As observed in some of the studies, measurement of outcomes in natural units is a limitation of CEA as there is no standard measure of outcome and this affects the comparability of results between studies [30, 33]. In contrast, CUA facilitates direct comparisons between competing interventions most often through the calculation of QALYs, a generic measure of outcome. Cost utility analysis is recommended as the preferred approach for the economic evaluation of interventions in aged care and has also been highlighted as a useful framework for the conduct of economic evaluations by key funding bodies internationally [45,46,47,48]. A key issue for the conduct of CUA in the community aged care sector is the identification of appropriate instruments that capture the breadth of quality of life as defined by older people [33, 35, 36, 49]. Whilst widely validated measures such as the EQ-5D were applied in the studies identified in this review, HRQoL measures primarily focus on health and physical functioning and do not specifically address dimensions of quality of life that are most important to older people and may not be sensitive to quality of life improvements in this population [19, 32, 35, 50]. Several commentators have argued that to comprehensively reflect quality of life benefits of interventions to older people, one requires an instrument that not only measures health and physical functioning but includes dimensions that are important to older people in receipt of aged care particularly psychosocial functioning, the ability to be independent, control over daily lives and involvement in decision making, and also defines health as a resource to help them achieve their goals and facilitate social and physical participation [50,51,52,53]. Two reviews of instruments suitable for use in economic evaluations involving older people have highlighted the potential benefits of the use of preference based instruments such as the ICECAP-O and the Adult Social Care Outcomes Toolkit (ASCOT) which both have a focus on wider quality of life attributes beyond health status [43, 54]. Depending on the intervention under review, such instruments may be applied in combination with HRQoL instruments [55,56,57].

Some commentators have also argued that the QALY metric may not be a suitable measure for older people as its calculation is based on a combination of quality of life and length of life, which by default discriminates against older people with a shorter life expectancy [52, 58, 59]. Yet the derivation of value sets for most instruments with the QALY scale has been predominantly based on populations with younger age groups (18–64 years) and less representation of older people (over 65 years) [5, 60].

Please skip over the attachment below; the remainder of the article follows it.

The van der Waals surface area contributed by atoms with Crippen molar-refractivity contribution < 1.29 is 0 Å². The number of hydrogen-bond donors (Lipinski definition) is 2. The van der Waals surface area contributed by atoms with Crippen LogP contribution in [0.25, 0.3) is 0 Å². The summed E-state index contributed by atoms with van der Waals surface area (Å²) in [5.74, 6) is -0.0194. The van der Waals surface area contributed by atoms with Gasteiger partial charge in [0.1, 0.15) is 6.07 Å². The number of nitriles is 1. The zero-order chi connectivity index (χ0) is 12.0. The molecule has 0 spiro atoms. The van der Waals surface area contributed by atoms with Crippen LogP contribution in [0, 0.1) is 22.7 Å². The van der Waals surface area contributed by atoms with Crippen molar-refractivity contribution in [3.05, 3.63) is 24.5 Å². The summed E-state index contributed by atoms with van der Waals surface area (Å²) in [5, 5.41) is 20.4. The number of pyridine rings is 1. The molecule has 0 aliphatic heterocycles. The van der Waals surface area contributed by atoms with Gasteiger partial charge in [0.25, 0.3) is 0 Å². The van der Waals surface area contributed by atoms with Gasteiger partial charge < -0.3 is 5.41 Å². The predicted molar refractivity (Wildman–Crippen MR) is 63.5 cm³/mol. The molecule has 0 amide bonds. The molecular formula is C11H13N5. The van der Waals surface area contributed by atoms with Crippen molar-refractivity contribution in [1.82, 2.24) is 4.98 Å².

The Second Panel on Cost-Effectiveness in Health and Medicine recommends that results of economic evaluations should be reported from a societal perspective as a reference case with the inclusion of informal care costs [61]. A review of the inclusion of informal care in applied economic evaluation found that only a small proportion of studies formally included informal care [62]. Our findings were consistent with this review. Although most study participants (at least 30% in all studies) reported themselves as having an informal carer, only five studies considered the cost of informal care and none formally considered the impacts upon carers. The time spent providing informal care (such as personal care and household tasks) is a resource that is used up as a result of caring, and so carers should arguably be considered as a cost in economic evaluation. The carer’s quality of life, however, may also be affected by a person’s condition, and so outcomes for carers may also be relevant in an economic evaluation. Within the CUA framework, a new instrument the Carer Experience Scale (CES) which has been specifically designed for carers to measure and value the impact upon caring associated the introduction of new interventions may be particularly helpful. However, it has been argued that incorporating both carer costs and outcomes in the cost effectiveness ratio (CER) may result in double counting as carers may have considered their quality of life when valuing their time [63]. Other commentators suggest that carer effects may be accounted for on the cost side of the equation if monetary methods of valuing benefits are used and on the effects side when non-monetary methods of valuing benefits are applied [64, 65]. Another possible option is to move beyond assessment of quality of life within CUA and incorporate the wider impacts of an intervention upon the caring role in monetary terms within the framework of cost benefit analysis [66].